These days, families come in all shapes and sizes. Blended families are more prevalent than ever and in turn the number of step-parent adoptions has soared.
There's no right or wrong way to build a family and for many couples in Pennsylvania choosing surrogacy provides the chance to grow your family. However, before you choose to proceed with having a surrogate carry your child there are some things you should know about surrogacy and the law in Pennsylvania.
Over the recent weeks, we have discussed the concept of paternity in Pennsylvania courts. However, we have yet to answer the question. How does one obtain a court ordered paternity test in as Western Pennsylvania court? As you may be aware, there are over the counter drug store paternity tests that can prove with reasonable certainty whether someone is or is not the father of a child. However, these paternity tests much like other out of court resources do not usually stand up in court. Often the court will discredit these tests as hearsay or question their validity as a result of problems with the chain of custody. Sometimes parties will agree to obtain a paternity test through a respected lab and stipulate that the results are correct.
On October 4, 2016, Governor Tom Wolf signed a bill into law that potentially affects pending Divorce cases all over Pennsylvania. Previously in cases of divorce where one person wants the divorce and the other party does not, the party who wants the divorce cannot obtain one until two years after the date of separation. The mandatory two-year waiting period has created a lot of problems for people wishing to get divorced, including legal fees for attempting to move the process along quicker. The initial goal for the two year waiting period was to allow people the chance to reconcile. On the contrary, the requisite waiting period has arguably in many cases, only served to cause more resentment towards the party who will not consent.
The Pennsylvania Supreme Court ruled this week to amend the rules regarding child support in cases where parties either divide custody or have split custody scheduled. Divided Custody is defined as cases when parents have multiple children and one parent has primary custody of one or more children and the other parent has primary custody of one or more children. The rule was amended to state the following: "When calculating a child support obligation, and one or more of the children reside primarily with each party, the court shall offset the parties' respective child support obligations and award the net difference to the obligee as child support." The rules provide the following explanation, "For example, if the parties have three children, one of whom resides with Father and two of whom reside with Mother, and their net monthly incomes are $2,500 and $1,250 respectively, Father's child support obligation is calculated as follows. Using the schedule in Rule 1910.16-3 for two children at the parties' combined net monthly income of $3,750, the amount of basic child support to be apportioned between the parties is $1,200. As Father's income is 67% of the parties' combined net monthly income, Father's support obligation for the two children living with Mother is $804. Using the schedule in Rule 1910.16-3 for one child, Mother's support obligation for the child living with Father is $276. Subtracting $276 from $804 produces a net basic support amount of $528 payable to Mother as child support."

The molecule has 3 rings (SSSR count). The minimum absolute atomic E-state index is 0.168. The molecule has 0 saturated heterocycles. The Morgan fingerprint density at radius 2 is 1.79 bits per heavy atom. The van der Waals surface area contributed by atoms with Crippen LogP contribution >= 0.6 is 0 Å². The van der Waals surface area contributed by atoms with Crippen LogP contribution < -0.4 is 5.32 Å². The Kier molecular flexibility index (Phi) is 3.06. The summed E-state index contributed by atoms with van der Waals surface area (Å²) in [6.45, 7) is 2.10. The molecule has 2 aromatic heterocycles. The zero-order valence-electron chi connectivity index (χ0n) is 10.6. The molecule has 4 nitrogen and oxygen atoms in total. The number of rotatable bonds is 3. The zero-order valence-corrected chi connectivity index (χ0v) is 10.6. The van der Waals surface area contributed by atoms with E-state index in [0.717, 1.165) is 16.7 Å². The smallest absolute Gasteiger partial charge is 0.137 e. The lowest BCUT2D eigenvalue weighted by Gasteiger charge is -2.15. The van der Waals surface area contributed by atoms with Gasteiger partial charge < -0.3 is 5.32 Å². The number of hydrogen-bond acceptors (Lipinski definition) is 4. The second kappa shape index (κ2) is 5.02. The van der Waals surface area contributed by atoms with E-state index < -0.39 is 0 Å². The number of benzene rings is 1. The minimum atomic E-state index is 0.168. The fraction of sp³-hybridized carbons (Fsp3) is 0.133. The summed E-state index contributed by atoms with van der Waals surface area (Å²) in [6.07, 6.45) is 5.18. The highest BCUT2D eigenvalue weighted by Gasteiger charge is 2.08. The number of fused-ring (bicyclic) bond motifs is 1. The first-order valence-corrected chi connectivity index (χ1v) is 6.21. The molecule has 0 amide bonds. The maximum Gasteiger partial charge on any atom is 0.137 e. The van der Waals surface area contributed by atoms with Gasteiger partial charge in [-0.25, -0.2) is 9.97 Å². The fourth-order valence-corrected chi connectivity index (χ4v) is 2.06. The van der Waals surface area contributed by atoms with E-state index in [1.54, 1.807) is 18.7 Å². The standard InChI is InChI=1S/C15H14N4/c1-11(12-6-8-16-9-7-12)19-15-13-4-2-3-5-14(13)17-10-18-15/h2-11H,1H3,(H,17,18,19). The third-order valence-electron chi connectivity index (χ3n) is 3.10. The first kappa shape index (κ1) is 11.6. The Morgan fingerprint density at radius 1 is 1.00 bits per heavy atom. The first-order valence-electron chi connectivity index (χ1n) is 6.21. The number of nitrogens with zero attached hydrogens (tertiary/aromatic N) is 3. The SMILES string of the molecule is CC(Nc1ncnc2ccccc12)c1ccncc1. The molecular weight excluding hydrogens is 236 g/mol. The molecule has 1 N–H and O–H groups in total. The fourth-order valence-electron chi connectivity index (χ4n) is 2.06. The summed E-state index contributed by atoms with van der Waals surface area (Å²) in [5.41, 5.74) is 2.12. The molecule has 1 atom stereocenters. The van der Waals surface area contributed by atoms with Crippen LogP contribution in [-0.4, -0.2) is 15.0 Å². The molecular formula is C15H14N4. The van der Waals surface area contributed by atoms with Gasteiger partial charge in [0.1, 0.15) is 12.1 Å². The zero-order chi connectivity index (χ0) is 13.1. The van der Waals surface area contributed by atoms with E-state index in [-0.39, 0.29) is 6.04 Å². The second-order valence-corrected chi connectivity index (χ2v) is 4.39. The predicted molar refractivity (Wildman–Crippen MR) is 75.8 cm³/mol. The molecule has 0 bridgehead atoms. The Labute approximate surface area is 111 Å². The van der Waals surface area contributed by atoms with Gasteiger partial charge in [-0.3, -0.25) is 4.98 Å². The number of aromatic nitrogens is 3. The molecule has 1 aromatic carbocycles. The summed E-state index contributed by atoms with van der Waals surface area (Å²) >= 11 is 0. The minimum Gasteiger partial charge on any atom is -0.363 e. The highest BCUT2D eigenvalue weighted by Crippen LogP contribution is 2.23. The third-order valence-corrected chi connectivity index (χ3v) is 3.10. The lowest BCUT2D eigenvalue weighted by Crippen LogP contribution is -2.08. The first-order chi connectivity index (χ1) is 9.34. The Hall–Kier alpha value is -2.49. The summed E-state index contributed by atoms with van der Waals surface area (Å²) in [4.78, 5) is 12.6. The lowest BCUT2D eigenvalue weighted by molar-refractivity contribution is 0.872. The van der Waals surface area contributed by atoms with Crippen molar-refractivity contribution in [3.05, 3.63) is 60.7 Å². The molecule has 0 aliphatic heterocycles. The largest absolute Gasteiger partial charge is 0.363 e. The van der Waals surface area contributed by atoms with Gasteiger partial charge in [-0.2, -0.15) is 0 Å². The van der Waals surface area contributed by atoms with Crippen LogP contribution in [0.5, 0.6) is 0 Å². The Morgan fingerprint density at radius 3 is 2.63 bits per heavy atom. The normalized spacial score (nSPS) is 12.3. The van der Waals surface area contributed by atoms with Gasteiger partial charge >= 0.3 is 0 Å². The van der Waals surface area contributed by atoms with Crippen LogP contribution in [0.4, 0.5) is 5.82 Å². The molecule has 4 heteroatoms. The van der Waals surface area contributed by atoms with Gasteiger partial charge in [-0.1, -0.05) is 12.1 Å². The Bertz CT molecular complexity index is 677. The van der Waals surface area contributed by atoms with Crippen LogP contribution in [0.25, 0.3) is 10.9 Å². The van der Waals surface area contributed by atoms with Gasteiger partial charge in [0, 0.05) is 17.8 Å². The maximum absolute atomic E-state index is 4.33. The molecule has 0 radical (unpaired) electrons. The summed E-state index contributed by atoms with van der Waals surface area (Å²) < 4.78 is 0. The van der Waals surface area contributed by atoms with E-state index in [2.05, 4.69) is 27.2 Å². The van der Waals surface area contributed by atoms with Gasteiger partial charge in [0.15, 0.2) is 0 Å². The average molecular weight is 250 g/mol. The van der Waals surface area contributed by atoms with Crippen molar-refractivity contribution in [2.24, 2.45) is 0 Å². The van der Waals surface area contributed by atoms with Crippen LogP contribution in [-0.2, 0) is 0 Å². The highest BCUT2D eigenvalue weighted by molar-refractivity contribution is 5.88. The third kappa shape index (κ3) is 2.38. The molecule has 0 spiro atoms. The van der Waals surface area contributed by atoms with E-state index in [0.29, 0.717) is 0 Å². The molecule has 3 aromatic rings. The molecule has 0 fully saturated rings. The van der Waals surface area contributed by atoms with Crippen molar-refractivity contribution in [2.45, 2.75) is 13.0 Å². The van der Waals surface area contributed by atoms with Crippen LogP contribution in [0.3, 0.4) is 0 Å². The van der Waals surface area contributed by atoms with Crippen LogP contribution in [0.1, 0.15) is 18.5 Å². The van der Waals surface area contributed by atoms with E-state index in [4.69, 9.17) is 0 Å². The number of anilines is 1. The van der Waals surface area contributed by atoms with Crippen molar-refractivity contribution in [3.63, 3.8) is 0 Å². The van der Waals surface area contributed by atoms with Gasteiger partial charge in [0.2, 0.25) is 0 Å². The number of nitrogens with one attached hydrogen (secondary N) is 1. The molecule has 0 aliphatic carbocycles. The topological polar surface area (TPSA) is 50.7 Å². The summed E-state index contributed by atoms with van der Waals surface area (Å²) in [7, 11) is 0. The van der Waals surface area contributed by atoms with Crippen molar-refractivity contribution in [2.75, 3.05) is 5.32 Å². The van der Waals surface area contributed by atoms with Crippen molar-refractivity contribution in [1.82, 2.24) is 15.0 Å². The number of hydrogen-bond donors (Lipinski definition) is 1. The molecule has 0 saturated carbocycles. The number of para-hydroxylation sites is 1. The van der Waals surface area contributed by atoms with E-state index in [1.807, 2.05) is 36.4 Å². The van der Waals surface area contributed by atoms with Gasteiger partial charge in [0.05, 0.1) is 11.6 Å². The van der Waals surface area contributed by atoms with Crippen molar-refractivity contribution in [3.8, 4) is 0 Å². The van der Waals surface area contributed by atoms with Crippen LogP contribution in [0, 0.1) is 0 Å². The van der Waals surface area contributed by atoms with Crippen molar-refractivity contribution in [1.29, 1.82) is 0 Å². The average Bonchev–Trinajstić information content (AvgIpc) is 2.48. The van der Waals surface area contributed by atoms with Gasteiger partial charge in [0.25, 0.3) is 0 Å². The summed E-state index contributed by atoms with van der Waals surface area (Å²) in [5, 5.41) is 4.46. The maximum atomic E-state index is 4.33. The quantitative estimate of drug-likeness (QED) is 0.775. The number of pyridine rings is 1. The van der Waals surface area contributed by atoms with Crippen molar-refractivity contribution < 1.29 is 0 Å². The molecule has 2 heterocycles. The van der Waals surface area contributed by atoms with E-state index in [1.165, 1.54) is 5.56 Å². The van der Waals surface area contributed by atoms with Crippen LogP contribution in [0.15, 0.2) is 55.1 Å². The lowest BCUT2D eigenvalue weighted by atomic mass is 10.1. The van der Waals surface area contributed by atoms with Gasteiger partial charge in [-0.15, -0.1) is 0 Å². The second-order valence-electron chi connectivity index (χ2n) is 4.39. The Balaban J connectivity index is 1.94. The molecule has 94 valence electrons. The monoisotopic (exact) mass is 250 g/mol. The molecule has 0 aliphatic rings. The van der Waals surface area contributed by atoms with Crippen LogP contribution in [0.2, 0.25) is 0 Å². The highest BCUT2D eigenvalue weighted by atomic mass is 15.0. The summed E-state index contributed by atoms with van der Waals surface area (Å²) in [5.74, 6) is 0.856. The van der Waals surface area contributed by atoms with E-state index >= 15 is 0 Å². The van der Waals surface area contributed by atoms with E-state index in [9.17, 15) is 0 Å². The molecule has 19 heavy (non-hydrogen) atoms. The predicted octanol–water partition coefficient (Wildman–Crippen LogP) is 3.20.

A few months ago, we posted about the proposed change to the waiting period for no-fault divorces in Pennsylvania. Specifically, the state legislature was debating whether to shorten the waiting period for contested no-fault divorces in Pennsylvania from two years to one year. Recently, a bill reflecting this change in the law passed the Pennsylvania State House. This law was passed as House Bill 380 and signed into law by Governor Tom Wolf on October 4, 2016. This law will go into effect in sixty days (December 4, 2016).
As Pittsburgh Custody Lawyers, it is part of our job to remain up-to-date to evolving laws that impact our client's custody rights. In Pennsylvania, many grandparents are afforded the right by law to file for partial or supervised physical custody of their grandchildren. Recently, the statute providing these rights, 23 Pa. C.S.A. Section 5325, was considered and evaluated by the Pennsylvania Supreme Court.
Our Pittsburgh Family Lawyers are often asked "what happens to an engagement ring if a wedding is called off?" The answer varies depending on what state you live in. It is a question of whether the court applies an analysis of who is at fault for the cancellation of the engagement
When planning for a divorce, most often the marital residence is the most significant asset owned by a divorcing couple. Whether owned outright or subject to a mortgage, what will happen to the marital residence upon divorce is often one of the first questions we get from our divorce clients. Unfortunately, at the outset of a divorce, the answer is usually unclear. What happens to the marital home after a divorce depends greatly on the unique circumstances of each case and to a large extent, whether the two parties can agree on a value for the residence.
People often think that what goes in in their private Inbox messages is for their eyes alone. However, that is not always the case. Although the Inbox can allow people to communicate directly with each other outside of the prying eyes of all of their friends and followers on social media. It is not nearly as private as one might think.